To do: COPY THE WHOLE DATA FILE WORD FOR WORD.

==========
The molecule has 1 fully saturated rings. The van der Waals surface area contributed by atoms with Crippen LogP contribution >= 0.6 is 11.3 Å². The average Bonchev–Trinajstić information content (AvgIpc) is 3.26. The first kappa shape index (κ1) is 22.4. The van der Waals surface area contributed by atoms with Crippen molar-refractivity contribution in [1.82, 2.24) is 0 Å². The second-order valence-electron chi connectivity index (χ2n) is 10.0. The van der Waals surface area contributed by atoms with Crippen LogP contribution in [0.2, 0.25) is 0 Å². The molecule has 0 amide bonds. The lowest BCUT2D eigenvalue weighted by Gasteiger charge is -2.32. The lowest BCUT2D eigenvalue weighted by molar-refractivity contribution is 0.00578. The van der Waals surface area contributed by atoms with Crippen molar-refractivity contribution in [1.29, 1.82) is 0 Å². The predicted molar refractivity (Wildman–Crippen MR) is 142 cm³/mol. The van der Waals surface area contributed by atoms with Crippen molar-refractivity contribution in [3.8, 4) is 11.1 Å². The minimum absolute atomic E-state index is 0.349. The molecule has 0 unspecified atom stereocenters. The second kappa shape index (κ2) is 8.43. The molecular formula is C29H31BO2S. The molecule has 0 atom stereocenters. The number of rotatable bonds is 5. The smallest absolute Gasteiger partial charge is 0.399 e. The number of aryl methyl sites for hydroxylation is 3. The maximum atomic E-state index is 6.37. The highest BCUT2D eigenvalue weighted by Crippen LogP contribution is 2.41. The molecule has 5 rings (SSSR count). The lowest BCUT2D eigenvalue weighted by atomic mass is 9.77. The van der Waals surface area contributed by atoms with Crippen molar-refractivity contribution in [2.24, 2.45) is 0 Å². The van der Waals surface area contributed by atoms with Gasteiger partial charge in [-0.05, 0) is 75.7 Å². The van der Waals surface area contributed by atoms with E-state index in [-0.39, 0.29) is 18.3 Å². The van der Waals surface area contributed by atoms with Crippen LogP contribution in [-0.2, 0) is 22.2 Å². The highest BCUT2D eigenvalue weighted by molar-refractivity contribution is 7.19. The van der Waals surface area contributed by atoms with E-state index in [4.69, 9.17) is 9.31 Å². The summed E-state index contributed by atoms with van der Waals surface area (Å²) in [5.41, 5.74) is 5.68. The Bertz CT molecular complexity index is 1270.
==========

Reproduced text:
The molecule has 1 fully saturated rings. The van der Waals surface area contributed by atoms with Crippen LogP contribution >= 0.6 is 11.3 Å². The average Bonchev–Trinajstić information content (AvgIpc) is 3.26. The first kappa shape index (κ1) is 22.4. The van der Waals surface area contributed by atoms with Crippen molar-refractivity contribution in [1.82, 2.24) is 0 Å². The second-order valence-electron chi connectivity index (χ2n) is 10.0. The van der Waals surface area contributed by atoms with Crippen LogP contribution in [0.2, 0.25) is 0 Å². The molecule has 0 amide bonds. The lowest BCUT2D eigenvalue weighted by Gasteiger charge is -2.32. The lowest BCUT2D eigenvalue weighted by molar-refractivity contribution is 0.00578. The van der Waals surface area contributed by atoms with Crippen molar-refractivity contribution in [1.29, 1.82) is 0 Å². The predicted molar refractivity (Wildman–Crippen MR) is 142 cm³/mol. The van der Waals surface area contributed by atoms with Crippen molar-refractivity contribution in [3.8, 4) is 11.1 Å². The minimum absolute atomic E-state index is 0.349. The molecule has 0 unspecified atom stereocenters. The second kappa shape index (κ2) is 8.43. The molecular formula is C29H31BO2S. The molecule has 0 atom stereocenters. The number of rotatable bonds is 5. The smallest absolute Gasteiger partial charge is 0.399 e. The number of aryl methyl sites for hydroxylation is 3. The maximum atomic E-state index is 6.37. The highest BCUT2D eigenvalue weighted by Crippen LogP contribution is 2.41. The molecule has 5 rings (SSSR count). The lowest BCUT2D eigenvalue weighted by atomic mass is 9.77. The van der Waals surface area contributed by atoms with Crippen molar-refractivity contribution in [2.24, 2.45) is 0 Å². The van der Waals surface area contributed by atoms with Gasteiger partial charge in [-0.05, 0) is 75.7 Å². The van der Waals surface area contributed by atoms with E-state index in [-0.39, 0.29) is 18.3 Å². The van der Waals surface area contributed by atoms with Crippen LogP contribution in [-0.2, 0) is 22.2 Å². The highest BCUT2D eigenvalue weighted by molar-refractivity contribution is 7.19. The van der Waals surface area contributed by atoms with E-state index in [4.69, 9.17) is 9.31 Å². The summed E-state index contributed by atoms with van der Waals surface area (Å²) in [5.41, 5.74) is 5.68. The Bertz CT molecular complexity index is 1270.